RIVERSIDE, Calif. -- A University of California Riverside professor of entomology will receive an award for innovative teaching methods and service to students from the Association of Public and Land-grant Universities (APLU), U.S. Department of Agriculture and the American Association of State Colleges and Universities.
Timothy Paine will get the Excellence in College and University Teaching Awards for Food and Agricultural Sciences award at the 128th APLU Annual Meeting, which is currently taking place in Indianapolis, Ind. He will receive $2,000 to be used to improve teaching. He is one of nine recipients of awards in that category.
"Educating students and inspiring young minds is at the very heart of public universities' mission," said Ian Maw, vice president of food, agriculture and natural resources at APLU. "The impact that educators have on their students can last a lifetime and these awardees have helped their students realize their aspirations and serve as an inspirations to fellow educators."
During his 28-year career at the UC Riverside, Paine has taught lecture classes ranging in size from five students in specialized graduate courses to 527 students in core introductory classes. Additionally, he and colleagues developed a class to expose advanced graduate students to approaches for developing life science courses and allow them to practice active learning and scientific teaching approaches.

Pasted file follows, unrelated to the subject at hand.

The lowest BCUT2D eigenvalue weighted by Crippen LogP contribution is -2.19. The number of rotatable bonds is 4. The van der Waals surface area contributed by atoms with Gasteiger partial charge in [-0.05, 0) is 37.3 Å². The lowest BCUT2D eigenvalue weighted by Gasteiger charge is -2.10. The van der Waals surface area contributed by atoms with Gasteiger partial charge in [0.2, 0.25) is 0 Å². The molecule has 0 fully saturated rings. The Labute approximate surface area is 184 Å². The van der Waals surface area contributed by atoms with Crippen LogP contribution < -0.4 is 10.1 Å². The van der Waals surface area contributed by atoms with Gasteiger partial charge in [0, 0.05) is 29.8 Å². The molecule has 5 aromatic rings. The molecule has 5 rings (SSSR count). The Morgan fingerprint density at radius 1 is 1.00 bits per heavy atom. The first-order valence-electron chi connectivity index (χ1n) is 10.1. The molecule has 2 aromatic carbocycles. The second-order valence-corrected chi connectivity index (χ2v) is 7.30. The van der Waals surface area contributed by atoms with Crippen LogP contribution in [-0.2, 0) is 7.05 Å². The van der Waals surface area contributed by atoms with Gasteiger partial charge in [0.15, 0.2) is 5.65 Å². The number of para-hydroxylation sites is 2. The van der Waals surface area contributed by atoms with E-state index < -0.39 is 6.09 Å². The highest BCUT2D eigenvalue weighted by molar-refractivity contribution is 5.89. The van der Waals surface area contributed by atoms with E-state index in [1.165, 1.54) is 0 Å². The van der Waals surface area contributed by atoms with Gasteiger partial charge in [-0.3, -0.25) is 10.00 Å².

Paine served as Department of Entomology chair, College of Natural and Agricultural Sciences divisional dean, and program leader for agricultural policy and pest management in the UC Division of Agriculture and Natural Resources. He has mentored teaching faculty, and as a member of the UC Riverside Academy of Distinguished Teachers, is an organizer and participant in the campus Excellence in Teaching seminar series and First Year Faculty Teaching Excellence seminar series.
Paine was named a National Academies Education Mentor in 2014-15 and 2015-16. He received UC Riverside's 2004 Academic Senate Distinguished Teaching Award and 2010 Academy of Distinguished Teachers Innovative Teaching Award and was a 2013 UC Riverside Distinguished Professor of Teaching. The Entomological Society of America awarded him the Pacific Branch Distinguished Achievement in Teaching Award five times and the national society award in 2013. He is a Fellow of the Entomological Society of America and the American Association for the Advancement of Science.
Additionally, Paine maintains an active and internationally recognized research program. He studies the ecosystems in which insects, plants and climate conditions interact and he develops bio-control agents to manage accelerating rates of invading pests to reduce detrimental impacts on crops and native plants.